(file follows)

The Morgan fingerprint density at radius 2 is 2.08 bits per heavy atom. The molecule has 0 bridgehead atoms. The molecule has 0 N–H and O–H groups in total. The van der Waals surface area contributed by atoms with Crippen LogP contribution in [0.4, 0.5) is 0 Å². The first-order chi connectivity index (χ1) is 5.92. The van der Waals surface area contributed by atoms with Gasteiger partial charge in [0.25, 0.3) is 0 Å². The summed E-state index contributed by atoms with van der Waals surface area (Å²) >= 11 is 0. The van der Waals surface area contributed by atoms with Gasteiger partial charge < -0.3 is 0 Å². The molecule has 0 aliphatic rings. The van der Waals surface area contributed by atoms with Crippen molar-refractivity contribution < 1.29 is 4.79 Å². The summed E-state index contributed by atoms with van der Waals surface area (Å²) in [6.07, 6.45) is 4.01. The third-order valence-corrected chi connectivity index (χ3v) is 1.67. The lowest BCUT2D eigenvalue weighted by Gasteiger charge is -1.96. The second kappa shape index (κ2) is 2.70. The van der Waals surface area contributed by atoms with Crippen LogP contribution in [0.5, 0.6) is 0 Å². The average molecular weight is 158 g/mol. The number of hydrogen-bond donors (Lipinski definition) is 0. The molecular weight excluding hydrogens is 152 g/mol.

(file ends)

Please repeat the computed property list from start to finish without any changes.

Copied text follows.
The Morgan fingerprint density at radius 2 is 2.08 bits per heavy atom. The molecule has 0 bridgehead atoms. The molecule has 0 N–H and O–H groups in total. The van der Waals surface area contributed by atoms with Crippen LogP contribution in [0.4, 0.5) is 0 Å². The first-order chi connectivity index (χ1) is 5.92. The van der Waals surface area contributed by atoms with Gasteiger partial charge in [0.25, 0.3) is 0 Å². The summed E-state index contributed by atoms with van der Waals surface area (Å²) >= 11 is 0. The van der Waals surface area contributed by atoms with Gasteiger partial charge < -0.3 is 0 Å². The molecule has 0 aliphatic rings. The van der Waals surface area contributed by atoms with Crippen molar-refractivity contribution < 1.29 is 4.79 Å². The summed E-state index contributed by atoms with van der Waals surface area (Å²) in [6.07, 6.45) is 4.01. The third-order valence-corrected chi connectivity index (χ3v) is 1.67. The lowest BCUT2D eigenvalue weighted by Gasteiger charge is -1.96. The second kappa shape index (κ2) is 2.70. The van der Waals surface area contributed by atoms with Crippen LogP contribution in [0.5, 0.6) is 0 Å². The average molecular weight is 158 g/mol. The number of hydrogen-bond donors (Lipinski definition) is 0. The molecular weight excluding hydrogens is 152 g/mol.